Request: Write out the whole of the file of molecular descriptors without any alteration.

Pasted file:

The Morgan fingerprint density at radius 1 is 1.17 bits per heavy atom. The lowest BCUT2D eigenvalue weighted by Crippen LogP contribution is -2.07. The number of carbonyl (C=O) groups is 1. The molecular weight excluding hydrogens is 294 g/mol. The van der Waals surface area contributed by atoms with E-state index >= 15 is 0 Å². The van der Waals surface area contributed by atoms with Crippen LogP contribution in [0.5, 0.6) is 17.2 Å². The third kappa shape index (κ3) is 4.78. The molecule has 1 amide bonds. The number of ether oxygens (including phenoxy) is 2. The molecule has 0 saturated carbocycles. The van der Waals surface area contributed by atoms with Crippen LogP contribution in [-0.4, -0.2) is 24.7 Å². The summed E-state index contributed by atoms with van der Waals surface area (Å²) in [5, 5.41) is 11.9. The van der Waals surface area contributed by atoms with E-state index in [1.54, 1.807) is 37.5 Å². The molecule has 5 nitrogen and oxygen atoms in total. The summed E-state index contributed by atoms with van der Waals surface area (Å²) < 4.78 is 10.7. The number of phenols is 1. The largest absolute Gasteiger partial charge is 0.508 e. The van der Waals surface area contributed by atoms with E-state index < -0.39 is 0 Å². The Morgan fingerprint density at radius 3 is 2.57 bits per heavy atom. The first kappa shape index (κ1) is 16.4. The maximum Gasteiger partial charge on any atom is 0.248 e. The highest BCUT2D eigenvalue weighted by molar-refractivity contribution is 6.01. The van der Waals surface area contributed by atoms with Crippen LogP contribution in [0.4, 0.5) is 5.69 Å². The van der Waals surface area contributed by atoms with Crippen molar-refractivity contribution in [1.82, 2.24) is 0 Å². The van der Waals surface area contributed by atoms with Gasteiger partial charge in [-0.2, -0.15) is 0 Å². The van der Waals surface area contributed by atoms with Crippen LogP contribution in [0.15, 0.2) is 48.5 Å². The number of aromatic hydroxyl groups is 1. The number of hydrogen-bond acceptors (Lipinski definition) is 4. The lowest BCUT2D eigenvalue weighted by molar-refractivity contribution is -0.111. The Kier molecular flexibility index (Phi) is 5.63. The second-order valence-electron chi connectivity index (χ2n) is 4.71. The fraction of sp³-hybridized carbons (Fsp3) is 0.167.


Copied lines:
The Morgan fingerprint density at radius 1 is 1.17 bits per heavy atom. The lowest BCUT2D eigenvalue weighted by Crippen LogP contribution is -2.07. The number of carbonyl (C=O) groups is 1. The molecular weight excluding hydrogens is 294 g/mol. The van der Waals surface area contributed by atoms with E-state index >= 15 is 0 Å². The van der Waals surface area contributed by atoms with Crippen LogP contribution in [0.5, 0.6) is 17.2 Å². The third kappa shape index (κ3) is 4.78. The molecule has 1 amide bonds. The number of ether oxygens (including phenoxy) is 2. The molecule has 0 saturated carbocycles. The van der Waals surface area contributed by atoms with Crippen LogP contribution in [-0.4, -0.2) is 24.7 Å². The summed E-state index contributed by atoms with van der Waals surface area (Å²) in [5, 5.41) is 11.9. The van der Waals surface area contributed by atoms with E-state index in [1.54, 1.807) is 37.5 Å². The molecule has 5 nitrogen and oxygen atoms in total. The summed E-state index contributed by atoms with van der Waals surface area (Å²) < 4.78 is 10.7. The number of phenols is 1. The largest absolute Gasteiger partial charge is 0.508 e. The van der Waals surface area contributed by atoms with E-state index < -0.39 is 0 Å². The Morgan fingerprint density at radius 3 is 2.57 bits per heavy atom. The first kappa shape index (κ1) is 16.4. The maximum Gasteiger partial charge on any atom is 0.248 e. The highest BCUT2D eigenvalue weighted by molar-refractivity contribution is 6.01. The van der Waals surface area contributed by atoms with Crippen LogP contribution in [0.4, 0.5) is 5.69 Å². The van der Waals surface area contributed by atoms with Crippen molar-refractivity contribution in [1.82, 2.24) is 0 Å². The van der Waals surface area contributed by atoms with Gasteiger partial charge in [-0.2, -0.15) is 0 Å². The van der Waals surface area contributed by atoms with Crippen LogP contribution in [0.15, 0.2) is 48.5 Å². The number of aromatic hydroxyl groups is 1. The number of hydrogen-bond acceptors (Lipinski definition) is 4. The lowest BCUT2D eigenvalue weighted by molar-refractivity contribution is -0.111. The Kier molecular flexibility index (Phi) is 5.63. The second-order valence-electron chi connectivity index (χ2n) is 4.71. The fraction of sp³-hybridized carbons (Fsp3) is 0.167.